To illustrate the differences between CFDs and Options, consider the shares of Facebook, which as of this writing are trading at $74.93 per share. A trader who thinks these shares will gain in value over the next few weeks can either buy a CFD on 50 shares or buy one contract of call options representing 50 shares.
The share price of Facebook has a possibility of going to zero and this will entail losses for the CFD trader. Even if the price moves below $70.00, this will cause the trader to incur losses, since the trader has to pay the difference between the opening and closing price of the contract. While for options, the maximum risk is limited to the amount that was paid for the options. If the trader bought one contract of call options representing 50 shares, the trader would only lose the initial investment if the share price fell.
If the share price for Facebook does not move a lot over the next few weeks and trades in a narrow range, then the CFDs trades will only incur a small cost (i.e. the CFD spread and possible financing charges) whereas for the options trade, this could entail loss of the premiums that the trader paid for at the start of the trade.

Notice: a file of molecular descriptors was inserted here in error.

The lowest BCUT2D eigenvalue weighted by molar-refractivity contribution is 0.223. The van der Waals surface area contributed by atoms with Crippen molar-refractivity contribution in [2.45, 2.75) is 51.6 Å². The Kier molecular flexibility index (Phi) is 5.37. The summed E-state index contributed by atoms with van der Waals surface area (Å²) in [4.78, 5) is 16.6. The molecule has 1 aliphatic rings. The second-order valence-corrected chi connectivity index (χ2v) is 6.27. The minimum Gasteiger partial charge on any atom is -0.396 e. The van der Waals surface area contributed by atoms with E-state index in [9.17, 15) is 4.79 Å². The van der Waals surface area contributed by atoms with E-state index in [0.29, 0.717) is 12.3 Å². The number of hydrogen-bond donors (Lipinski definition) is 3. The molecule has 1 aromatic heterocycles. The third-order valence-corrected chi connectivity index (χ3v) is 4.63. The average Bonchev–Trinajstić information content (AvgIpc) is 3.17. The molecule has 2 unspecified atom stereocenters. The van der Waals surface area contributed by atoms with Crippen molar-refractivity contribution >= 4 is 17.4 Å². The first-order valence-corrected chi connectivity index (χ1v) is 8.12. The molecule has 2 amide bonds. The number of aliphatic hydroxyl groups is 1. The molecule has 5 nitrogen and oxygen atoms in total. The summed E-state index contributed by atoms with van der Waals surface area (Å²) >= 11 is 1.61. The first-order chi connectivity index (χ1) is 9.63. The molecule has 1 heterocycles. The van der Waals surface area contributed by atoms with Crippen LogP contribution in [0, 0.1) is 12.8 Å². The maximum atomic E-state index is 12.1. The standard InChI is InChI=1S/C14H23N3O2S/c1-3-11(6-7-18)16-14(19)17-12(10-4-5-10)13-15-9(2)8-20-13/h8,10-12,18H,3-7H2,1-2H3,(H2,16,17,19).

Option prices are derived from different components, many more than a CFD. The most important being the price of the underlying share (as with CFDs), but also by volatility, time to expiry, prevalent interest rate and supply and demand factors. The number and complexity of price indicators that options can demonstrate creates a lack of transparency in their pricing. The formula for correctly pricing options was awarded with a Nobel Prize! No easy feat, adding credibility to the complexity of the instrument. With this noted, it is easy to see that the price of an option can significantly vary to that of its underlying asset.
The maximum profit for the CFD trade is higher for a given price increase in relation to the profit attained by the options trade. This relates to the premium paid for the option. With large price swings to the upside, the CFD trade will make more profit, as it is the difference in the value of the CFD, while the profit from a call option is usually a fixed proportion of the initial investment. The options position only becomes profitable if the underlying asset increases by an amount in excess of the premium. In the case of CFDs, the trade starts to become profitable once the underlying asset price increases by more than the spread, which is smaller than the premium.